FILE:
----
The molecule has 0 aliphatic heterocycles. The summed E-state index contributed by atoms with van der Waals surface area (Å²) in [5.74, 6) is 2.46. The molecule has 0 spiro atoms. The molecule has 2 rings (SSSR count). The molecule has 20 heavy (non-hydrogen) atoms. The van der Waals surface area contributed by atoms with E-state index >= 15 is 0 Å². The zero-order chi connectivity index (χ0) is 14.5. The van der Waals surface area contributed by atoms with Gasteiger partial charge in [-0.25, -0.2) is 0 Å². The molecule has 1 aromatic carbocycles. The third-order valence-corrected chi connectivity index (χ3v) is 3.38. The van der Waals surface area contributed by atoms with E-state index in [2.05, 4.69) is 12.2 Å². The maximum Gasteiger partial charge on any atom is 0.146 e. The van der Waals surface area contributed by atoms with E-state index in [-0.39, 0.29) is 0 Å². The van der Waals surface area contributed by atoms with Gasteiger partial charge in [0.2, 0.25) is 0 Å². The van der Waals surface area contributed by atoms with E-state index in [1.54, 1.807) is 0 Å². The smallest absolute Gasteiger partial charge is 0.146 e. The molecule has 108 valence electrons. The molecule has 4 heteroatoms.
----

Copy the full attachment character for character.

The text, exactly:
The molecule has 0 aliphatic heterocycles. The summed E-state index contributed by atoms with van der Waals surface area (Å²) in [5.74, 6) is 2.46. The molecule has 0 spiro atoms. The molecule has 2 rings (SSSR count). The molecule has 20 heavy (non-hydrogen) atoms. The van der Waals surface area contributed by atoms with E-state index >= 15 is 0 Å². The zero-order chi connectivity index (χ0) is 14.5. The van der Waals surface area contributed by atoms with Gasteiger partial charge in [-0.25, -0.2) is 0 Å². The molecule has 1 aromatic carbocycles. The third-order valence-corrected chi connectivity index (χ3v) is 3.38. The van der Waals surface area contributed by atoms with E-state index in [2.05, 4.69) is 12.2 Å². The maximum Gasteiger partial charge on any atom is 0.146 e. The van der Waals surface area contributed by atoms with E-state index in [-0.39, 0.29) is 0 Å². The van der Waals surface area contributed by atoms with Gasteiger partial charge in [0.2, 0.25) is 0 Å². The van der Waals surface area contributed by atoms with E-state index in [1.54, 1.807) is 0 Å². The smallest absolute Gasteiger partial charge is 0.146 e. The molecule has 108 valence electrons. The molecule has 4 heteroatoms.